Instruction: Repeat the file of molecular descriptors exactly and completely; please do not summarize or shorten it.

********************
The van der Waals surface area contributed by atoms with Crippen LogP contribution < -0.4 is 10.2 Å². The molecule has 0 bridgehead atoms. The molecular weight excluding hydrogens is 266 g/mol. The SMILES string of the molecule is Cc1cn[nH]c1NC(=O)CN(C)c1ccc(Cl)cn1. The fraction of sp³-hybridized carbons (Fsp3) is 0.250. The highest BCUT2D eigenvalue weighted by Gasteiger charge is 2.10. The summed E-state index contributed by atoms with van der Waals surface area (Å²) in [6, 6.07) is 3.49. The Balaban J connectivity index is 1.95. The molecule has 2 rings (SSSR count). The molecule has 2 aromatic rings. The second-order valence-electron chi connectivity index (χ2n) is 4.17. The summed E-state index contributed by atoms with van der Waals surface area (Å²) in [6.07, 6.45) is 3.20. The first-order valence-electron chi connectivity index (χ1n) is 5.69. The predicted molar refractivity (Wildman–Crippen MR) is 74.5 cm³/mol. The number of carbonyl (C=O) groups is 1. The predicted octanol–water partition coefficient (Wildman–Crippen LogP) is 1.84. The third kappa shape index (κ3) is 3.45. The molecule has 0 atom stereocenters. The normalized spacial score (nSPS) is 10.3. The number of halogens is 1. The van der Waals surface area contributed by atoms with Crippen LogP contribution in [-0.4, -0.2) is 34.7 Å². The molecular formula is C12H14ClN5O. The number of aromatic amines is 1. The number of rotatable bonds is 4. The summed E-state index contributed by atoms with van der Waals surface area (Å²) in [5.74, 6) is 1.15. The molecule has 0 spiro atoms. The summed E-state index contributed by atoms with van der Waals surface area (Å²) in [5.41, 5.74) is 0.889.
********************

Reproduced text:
The van der Waals surface area contributed by atoms with Crippen LogP contribution < -0.4 is 10.2 Å². The molecule has 0 bridgehead atoms. The molecular weight excluding hydrogens is 266 g/mol. The SMILES string of the molecule is Cc1cn[nH]c1NC(=O)CN(C)c1ccc(Cl)cn1. The fraction of sp³-hybridized carbons (Fsp3) is 0.250. The highest BCUT2D eigenvalue weighted by Gasteiger charge is 2.10. The summed E-state index contributed by atoms with van der Waals surface area (Å²) in [6, 6.07) is 3.49. The Balaban J connectivity index is 1.95. The molecule has 2 rings (SSSR count). The molecule has 2 aromatic rings. The second-order valence-electron chi connectivity index (χ2n) is 4.17. The summed E-state index contributed by atoms with van der Waals surface area (Å²) in [6.07, 6.45) is 3.20. The first-order valence-electron chi connectivity index (χ1n) is 5.69. The predicted molar refractivity (Wildman–Crippen MR) is 74.5 cm³/mol. The number of carbonyl (C=O) groups is 1. The predicted octanol–water partition coefficient (Wildman–Crippen LogP) is 1.84. The third kappa shape index (κ3) is 3.45. The molecule has 0 atom stereocenters. The normalized spacial score (nSPS) is 10.3. The number of halogens is 1. The van der Waals surface area contributed by atoms with Crippen LogP contribution in [-0.4, -0.2) is 34.7 Å². The molecular formula is C12H14ClN5O. The number of aromatic amines is 1. The number of rotatable bonds is 4. The summed E-state index contributed by atoms with van der Waals surface area (Å²) in [5.74, 6) is 1.15. The molecule has 0 spiro atoms. The summed E-state index contributed by atoms with van der Waals surface area (Å²) in [5.41, 5.74) is 0.889.